Ahead of the 2021-22 NBA season, Peachtree Hoops is taking a look at the Atlanta Hawks roster and what each player may provide in the upcoming campaign. Today, we look at second-year center Onyeka Okongwu.
Onyeka Okongwu will be entering his second year in the NBA when the season tips off in late-October. Okongwu was drafted No. 6 overall by Atlanta in the 2020 NBA Draft, following one season at USC, and gave Hawks fans quite a bit to be excited about despite missing the first ten games of the season with a fractured toe. He was then eased back into the rotation slowly, but eventually made his way into regular minutes by mid-February. Unfortunately, Okongwu will miss a large portion of his second season due to a torn labrum which was operated on in late July. Hawks fans should expect Okongwu to be back in early-February 2022, barring any setbacks.
In the 2020-21 season, Okongwu averaged 4.6 points, 3.3 rebounds, 0.7 blocks per game over 50 regular season games. Not eye-popping numbers to be sure, but they were exactly what the Hawks needed behind Clint Capela on the depth chart.
It was in the playoffs that Okongwu showed his potential, averaging just under ten minutes a game and providing the Hawks with critical backup center minutes. Okongwu’s defensive upside was palpable, as he frequently made the right rotations to cut off penetration, demonstrated his great footwork when defending the point of attack, and showed potential as the roll-man in the pick & roll.
Okongwu has not gotten the benefit of Summer League and a full training camp in this off-season, so Hawks fans shouldn’t expect linear improvement from last season to this one. When he does return, it will be important for Okongwu to continue improving as the primary paint defender. This should be his bread & butter and will be his path to minutes. If Okongwu can demonstrate the defensive versatility that was so tantalizing in his first year, it will be difficult for Coach Nate McMillan to leave him out of the rotation, as Okongwu’s defensive skills cover a lot of ugly spots in the second unit. If he can continue to defend both the paint as a vertical defender and the perimeter in a switching scheme, it would allow the Hawks to throw different defensive looks when either Capela or Okongwu are in the game. This is critical as we think about postseason basketball.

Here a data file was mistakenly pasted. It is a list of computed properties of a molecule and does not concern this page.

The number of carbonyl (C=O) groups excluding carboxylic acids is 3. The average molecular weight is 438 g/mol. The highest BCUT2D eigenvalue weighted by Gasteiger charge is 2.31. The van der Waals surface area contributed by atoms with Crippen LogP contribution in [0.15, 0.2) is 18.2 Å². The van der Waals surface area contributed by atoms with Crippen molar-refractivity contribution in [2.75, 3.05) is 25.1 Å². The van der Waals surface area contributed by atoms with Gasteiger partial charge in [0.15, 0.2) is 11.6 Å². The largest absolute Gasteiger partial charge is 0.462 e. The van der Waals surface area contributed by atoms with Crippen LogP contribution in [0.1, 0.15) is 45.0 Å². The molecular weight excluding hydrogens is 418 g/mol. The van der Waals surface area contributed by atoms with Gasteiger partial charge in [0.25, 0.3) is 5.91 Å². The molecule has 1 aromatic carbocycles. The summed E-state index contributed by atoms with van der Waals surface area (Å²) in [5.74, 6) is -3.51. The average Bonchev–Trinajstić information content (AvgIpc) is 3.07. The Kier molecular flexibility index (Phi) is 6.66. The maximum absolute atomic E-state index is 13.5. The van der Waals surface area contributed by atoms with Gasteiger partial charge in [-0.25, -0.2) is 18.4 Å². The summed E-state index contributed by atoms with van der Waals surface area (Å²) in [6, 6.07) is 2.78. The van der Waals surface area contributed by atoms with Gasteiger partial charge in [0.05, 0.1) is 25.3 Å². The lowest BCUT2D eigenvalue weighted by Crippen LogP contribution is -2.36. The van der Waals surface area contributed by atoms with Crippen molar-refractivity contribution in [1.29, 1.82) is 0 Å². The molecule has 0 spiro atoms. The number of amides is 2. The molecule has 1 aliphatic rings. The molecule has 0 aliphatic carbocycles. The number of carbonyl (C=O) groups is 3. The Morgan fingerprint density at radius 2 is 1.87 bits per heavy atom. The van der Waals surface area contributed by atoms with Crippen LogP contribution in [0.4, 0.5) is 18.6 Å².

Okongwu has a nose for rebounding and finding soft spots on slashing actions, so he can hold his own offensively, but this is the area of his game that needs to be expanded. Okongwu has nice touch around the rim, and occasionally would hit a short to mid-range jump shot. Ultimately, if he can develop this to the point where it needs to be defended, it opens so many options for the Hawks offensively. This is likely the big question mark for Okongwu’s upside. Another stretch skill that could be a boon for Onyeka is transition playmaking, he has occasional flashes of grab & go ability and getting the ball up the floor quickly. At the pace the Hawks like to play, having a Center who can find the right man in transition to get into early offense would improve the team’s efficiency and effectiveness.
Of course, this is a tall order for the 20-year-old Chino Hills alum, but this is the high-upside case for the sixth overall pick and could be attainable in the future. There’s plenty to like in his game, but Okongwu will have to work hard in the upcoming season to take a step forward after returning from injury and it’s clear that there are areas where he can improve (other than changing his number to No. 7 to make OO7 a reality). This upcoming season will likely not be a breakout year for him, but he will be laying the groundwork for his third season, and that works just fine for the Hawks timeline as they continue to develop multiple young and enticing roster pieces.